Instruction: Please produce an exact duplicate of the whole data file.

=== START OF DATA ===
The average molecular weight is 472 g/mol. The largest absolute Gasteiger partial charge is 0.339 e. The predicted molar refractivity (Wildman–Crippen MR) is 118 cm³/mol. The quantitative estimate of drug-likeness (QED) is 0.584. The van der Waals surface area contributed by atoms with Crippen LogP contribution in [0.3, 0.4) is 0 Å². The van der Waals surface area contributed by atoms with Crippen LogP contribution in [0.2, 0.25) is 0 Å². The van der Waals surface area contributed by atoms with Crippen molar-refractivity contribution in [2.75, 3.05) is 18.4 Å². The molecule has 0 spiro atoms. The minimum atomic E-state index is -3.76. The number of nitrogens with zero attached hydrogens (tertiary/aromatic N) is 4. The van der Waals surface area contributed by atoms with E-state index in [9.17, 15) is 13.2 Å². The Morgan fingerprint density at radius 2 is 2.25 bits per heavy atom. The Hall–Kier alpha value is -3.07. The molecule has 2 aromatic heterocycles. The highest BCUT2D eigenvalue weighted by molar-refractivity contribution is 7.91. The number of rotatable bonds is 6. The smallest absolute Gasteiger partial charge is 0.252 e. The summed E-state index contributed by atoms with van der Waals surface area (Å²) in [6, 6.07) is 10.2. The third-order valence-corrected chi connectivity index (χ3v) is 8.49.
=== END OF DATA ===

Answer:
The average molecular weight is 472 g/mol. The largest absolute Gasteiger partial charge is 0.339 e. The predicted molar refractivity (Wildman–Crippen MR) is 118 cm³/mol. The quantitative estimate of drug-likeness (QED) is 0.584. The van der Waals surface area contributed by atoms with Crippen LogP contribution in [0.3, 0.4) is 0 Å². The van der Waals surface area contributed by atoms with Crippen LogP contribution in [0.2, 0.25) is 0 Å². The van der Waals surface area contributed by atoms with Crippen molar-refractivity contribution in [2.75, 3.05) is 18.4 Å². The molecule has 0 spiro atoms. The minimum atomic E-state index is -3.76. The number of nitrogens with zero attached hydrogens (tertiary/aromatic N) is 4. The van der Waals surface area contributed by atoms with E-state index in [9.17, 15) is 13.2 Å². The Morgan fingerprint density at radius 2 is 2.25 bits per heavy atom. The Hall–Kier alpha value is -3.07. The molecule has 2 aromatic heterocycles. The highest BCUT2D eigenvalue weighted by molar-refractivity contribution is 7.91. The number of rotatable bonds is 6. The smallest absolute Gasteiger partial charge is 0.252 e. The summed E-state index contributed by atoms with van der Waals surface area (Å²) in [6, 6.07) is 10.2. The third-order valence-corrected chi connectivity index (χ3v) is 8.49.